One of my favorite shows of all time was an Richard Thompson gig at the Bottom Line in which the whole show was nothing but requests from the audience. He could not get all the way through some of the requested songs and he even begged off on one or two but it was alot of fun. Takes alot of chutzpah though to get up there without knowing exactly what you will be playing.

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Albertjohn,

 

Another huge fan here..(as Homecoming attendees can attest from my toturous covers at open mic). Late for the Sky is a great place to start...and work back...then work forward. I think anything after I'm Alive is perfect as well.

 

I'm jealous. There is nothing better than discovering an artist you like that has a huge back catalog. I recently had that with a band, and it was great. FYI: Nick Hornby writes a great little piece on his mid-life discovery of Jackson Browne in his "Songbook" collection.

 

For great vintage acoustic solo stuff, JB's 2 recent "Solo Acoustic" cd's are a must.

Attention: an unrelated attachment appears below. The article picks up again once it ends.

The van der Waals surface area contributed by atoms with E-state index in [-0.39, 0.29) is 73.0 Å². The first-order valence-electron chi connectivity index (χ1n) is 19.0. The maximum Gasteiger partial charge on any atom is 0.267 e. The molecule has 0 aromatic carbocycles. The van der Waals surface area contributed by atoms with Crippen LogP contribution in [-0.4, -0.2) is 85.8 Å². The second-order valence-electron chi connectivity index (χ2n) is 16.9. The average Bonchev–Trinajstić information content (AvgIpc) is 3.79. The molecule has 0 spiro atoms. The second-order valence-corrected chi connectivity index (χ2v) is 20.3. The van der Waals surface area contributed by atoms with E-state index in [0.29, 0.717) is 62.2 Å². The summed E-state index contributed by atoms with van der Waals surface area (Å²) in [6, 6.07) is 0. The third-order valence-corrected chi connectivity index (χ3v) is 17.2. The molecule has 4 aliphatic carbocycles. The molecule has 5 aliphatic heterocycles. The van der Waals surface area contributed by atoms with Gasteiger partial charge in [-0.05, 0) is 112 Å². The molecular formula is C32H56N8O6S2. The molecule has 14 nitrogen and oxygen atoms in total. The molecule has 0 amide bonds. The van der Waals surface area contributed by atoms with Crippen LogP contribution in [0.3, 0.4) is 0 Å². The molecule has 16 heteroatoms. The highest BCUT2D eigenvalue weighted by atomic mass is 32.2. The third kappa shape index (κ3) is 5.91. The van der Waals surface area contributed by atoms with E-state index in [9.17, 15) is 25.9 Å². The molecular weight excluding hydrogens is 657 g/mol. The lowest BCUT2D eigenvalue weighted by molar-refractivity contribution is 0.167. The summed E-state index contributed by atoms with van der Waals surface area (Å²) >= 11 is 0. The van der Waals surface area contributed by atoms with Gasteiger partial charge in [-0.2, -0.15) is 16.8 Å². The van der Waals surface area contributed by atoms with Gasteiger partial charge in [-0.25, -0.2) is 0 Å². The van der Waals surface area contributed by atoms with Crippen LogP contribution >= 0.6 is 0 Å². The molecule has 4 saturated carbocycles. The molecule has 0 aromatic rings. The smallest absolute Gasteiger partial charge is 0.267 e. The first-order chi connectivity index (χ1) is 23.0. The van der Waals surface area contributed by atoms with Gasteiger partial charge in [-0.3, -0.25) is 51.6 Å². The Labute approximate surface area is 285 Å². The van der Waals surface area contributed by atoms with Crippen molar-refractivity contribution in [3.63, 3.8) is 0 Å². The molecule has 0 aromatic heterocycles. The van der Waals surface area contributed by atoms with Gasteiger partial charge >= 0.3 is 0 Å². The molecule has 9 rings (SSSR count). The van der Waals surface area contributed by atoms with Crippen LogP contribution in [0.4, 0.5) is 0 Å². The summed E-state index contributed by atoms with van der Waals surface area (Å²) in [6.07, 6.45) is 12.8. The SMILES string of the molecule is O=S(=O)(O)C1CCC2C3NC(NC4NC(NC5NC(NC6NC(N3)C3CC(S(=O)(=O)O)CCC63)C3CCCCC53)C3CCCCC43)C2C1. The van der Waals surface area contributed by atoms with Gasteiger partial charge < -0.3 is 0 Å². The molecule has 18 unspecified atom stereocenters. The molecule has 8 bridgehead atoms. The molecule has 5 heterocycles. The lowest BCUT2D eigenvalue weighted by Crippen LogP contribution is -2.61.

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Late For The Sky, The Pretender, Running On Empty are all good places to start.

You won't go far wrong with any Jackson Browne albums, possibly with the exception of 'The Naked Ride Home" which I found a bit disappointing. When you get into the 80's the songs are still great, but some of the drum sounds etc are a bit dated now. I think he did what everyone did in the 80's and tried to move with the times and it didn't quite work.

Time The Conqueror was the last album and it's great.

I think I have all his albums. I'm a big fan.

 

It's also worth listening to Warren Zevon's stuff too. Especially his self titled album, Excitable Boy and Bad Luck Streak In Dancing School.